exponent


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exponent,

in mathematics, a number, letter, or algebraic expression written above and to the right of another number, letter, or expression called the base. In the expressions x2 and xn, the number 2 and the letter n are the exponents respectively of the base x. The exponent indicates the power to which the base is to be raised. When exponents were first introduced, only positive whole numbers were used, and the exponent indicated how many times the base was to be taken as a factor; e.g., 25=32, or 2·2·2·2·2=32. In advanced algebra, fractions, zero, and negative numbers are also used as exponents. Particular meanings have been assigned to these types of exponents so that they obey the same algebraic rules as does the simpler type of exponent. A fractional exponent such as 1-4 or 1/n indicates the fourth or nth rootroot,
in mathematics, number or quantity r for which an equation f(r)=0 holds true, where f is some function. If f is a polynomial, r is called a root of f; for example, r=3 and r
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, respectively, of the base. Any nonzero quantity raised to the zero power equals one; e.g., x0=50=(a2+b2)0=1. A negative exponent indicates the reciprocal of the quantity; e.g., x−2 means 1/x2. When quantities of the same base are multiplied together, their exponents are added; e.g., x2·x3=x5. Note that the base must be the same. When a quantity already containing an exponent is raised to a power, the exponents are multiplied; e.g., (x2)3=x6.

exponent

[ik′spō·nənt]
(mathematics)
A number or symbol placed to the right and above some given mathematical expression.

exponent

Maths a number or variable placed as a superscript to the right of another number or quantity indicating the number of times the number or quantity is to be multiplied by itself

exponent

(programming)
(Or "characteristic") The part of a floating-point number specifying the power of ten by which the mantissa should be multiplied. In the common notation, e.g. 3.1E8, the exponent is 8.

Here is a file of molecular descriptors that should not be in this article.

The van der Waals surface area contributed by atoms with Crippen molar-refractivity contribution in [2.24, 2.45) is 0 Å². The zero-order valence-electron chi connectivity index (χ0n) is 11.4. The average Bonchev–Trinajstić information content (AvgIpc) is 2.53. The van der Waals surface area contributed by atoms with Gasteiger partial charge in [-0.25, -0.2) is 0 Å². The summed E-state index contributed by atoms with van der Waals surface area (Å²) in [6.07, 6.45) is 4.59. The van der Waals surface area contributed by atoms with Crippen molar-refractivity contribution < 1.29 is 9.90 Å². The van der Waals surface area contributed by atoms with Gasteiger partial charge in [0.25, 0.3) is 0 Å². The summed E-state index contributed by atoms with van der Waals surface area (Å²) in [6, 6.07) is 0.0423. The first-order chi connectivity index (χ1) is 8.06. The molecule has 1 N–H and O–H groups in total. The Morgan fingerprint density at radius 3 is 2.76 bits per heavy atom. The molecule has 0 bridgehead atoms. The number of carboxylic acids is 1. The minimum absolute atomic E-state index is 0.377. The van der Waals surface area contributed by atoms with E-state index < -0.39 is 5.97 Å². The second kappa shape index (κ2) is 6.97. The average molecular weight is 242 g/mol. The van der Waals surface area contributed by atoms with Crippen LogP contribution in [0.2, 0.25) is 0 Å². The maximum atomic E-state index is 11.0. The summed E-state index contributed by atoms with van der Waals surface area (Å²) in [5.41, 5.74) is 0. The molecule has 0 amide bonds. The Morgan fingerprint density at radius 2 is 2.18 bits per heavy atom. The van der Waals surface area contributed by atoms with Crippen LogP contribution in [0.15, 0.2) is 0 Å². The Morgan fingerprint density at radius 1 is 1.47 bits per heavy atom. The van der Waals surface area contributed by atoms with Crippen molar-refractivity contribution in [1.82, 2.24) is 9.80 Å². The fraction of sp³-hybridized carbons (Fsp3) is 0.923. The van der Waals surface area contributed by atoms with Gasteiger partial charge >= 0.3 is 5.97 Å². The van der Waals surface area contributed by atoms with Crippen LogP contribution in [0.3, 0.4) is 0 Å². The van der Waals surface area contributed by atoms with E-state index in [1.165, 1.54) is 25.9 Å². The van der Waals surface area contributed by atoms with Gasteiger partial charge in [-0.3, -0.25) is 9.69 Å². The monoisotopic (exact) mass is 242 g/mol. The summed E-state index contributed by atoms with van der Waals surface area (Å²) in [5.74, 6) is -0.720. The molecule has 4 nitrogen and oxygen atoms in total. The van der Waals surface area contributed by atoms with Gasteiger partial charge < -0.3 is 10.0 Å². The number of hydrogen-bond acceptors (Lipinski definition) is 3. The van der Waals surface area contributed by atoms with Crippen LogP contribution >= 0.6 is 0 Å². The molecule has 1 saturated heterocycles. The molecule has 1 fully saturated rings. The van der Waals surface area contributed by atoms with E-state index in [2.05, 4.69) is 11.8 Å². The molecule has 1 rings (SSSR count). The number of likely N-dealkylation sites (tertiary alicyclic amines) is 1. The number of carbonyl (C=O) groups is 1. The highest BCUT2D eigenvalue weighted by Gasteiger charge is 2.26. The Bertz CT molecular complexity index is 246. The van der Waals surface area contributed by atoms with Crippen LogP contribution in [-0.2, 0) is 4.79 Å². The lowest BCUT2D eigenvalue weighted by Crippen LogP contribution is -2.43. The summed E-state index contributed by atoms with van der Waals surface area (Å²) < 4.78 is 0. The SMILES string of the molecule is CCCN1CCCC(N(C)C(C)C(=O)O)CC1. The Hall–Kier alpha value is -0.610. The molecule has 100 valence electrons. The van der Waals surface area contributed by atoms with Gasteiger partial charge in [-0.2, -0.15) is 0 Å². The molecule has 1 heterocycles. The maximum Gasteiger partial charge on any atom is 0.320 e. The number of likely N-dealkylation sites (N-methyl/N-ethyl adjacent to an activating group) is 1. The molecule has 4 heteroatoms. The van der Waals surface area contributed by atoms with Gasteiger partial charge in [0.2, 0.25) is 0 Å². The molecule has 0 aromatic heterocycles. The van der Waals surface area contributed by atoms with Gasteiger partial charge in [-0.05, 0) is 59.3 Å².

exponent

The number written above the line and to the right of a number that indicates the power of a number. For example, 14 to the 4th power is actually 14 multiplied by itself four times. Sometimes, the exponent naturally indicates the number of zeros. For example, 10 to the 3rd power reflects three zeros. The number 467,000 can be stated as 467 x 10 to the 3rd. On a screen or printout, that number is expressed as 467E3. See floating point.
References in periodicals archive ?
An organism's metabolism, they proposed, is proportional to its mass to the 3/4 power times a function in which body temperature appears in the exponent.
The results (Figure 4) show that the Stevens's exponent is diagnostic not of the apparent dimensionality of a set of objects, but only of the effective dimensionality, which is the number of dimensions showing variation.
Such numbers are so-called the Lyapunov exponents of [mu].
In other words, the soil and nutrient levels proposed in the present study may be favored by some species, so the scaling exponent changed with species.
Nawrat, "On the sigma exponent of discrete linear systems," IEEE Transactions on Automatic Control, vol.
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Simon Davidson, partner at Exponent said: "Under Exponent's ownership, Quorn has been transformed into a fast-growing global health brand.
The hiring of Exponent was first reported by Japan's Jiji News on Monday and confirmed by a Honda spokesman in Tokyo.
Since random walk (martingale) is not applicable in this case, we employ the Hurst Exponent (Hurst, 1951) to test the EMH because it affords a measure for both long-term memory and fractality of a time series, has fewer assumptions about the underlying system, and does not assume a normal distribution.
HSS' owner, private equity company Exponent, is said to be keen on floating the company.
Among the topics are the lower Perron exponent and its properties, Millionschikov's method of rotation and the attainability of central and exponential exponents and their instability, Lyapunov transformations, linear systems under exponentially decreasing perturbations, and asymptotic stability by linear approximation.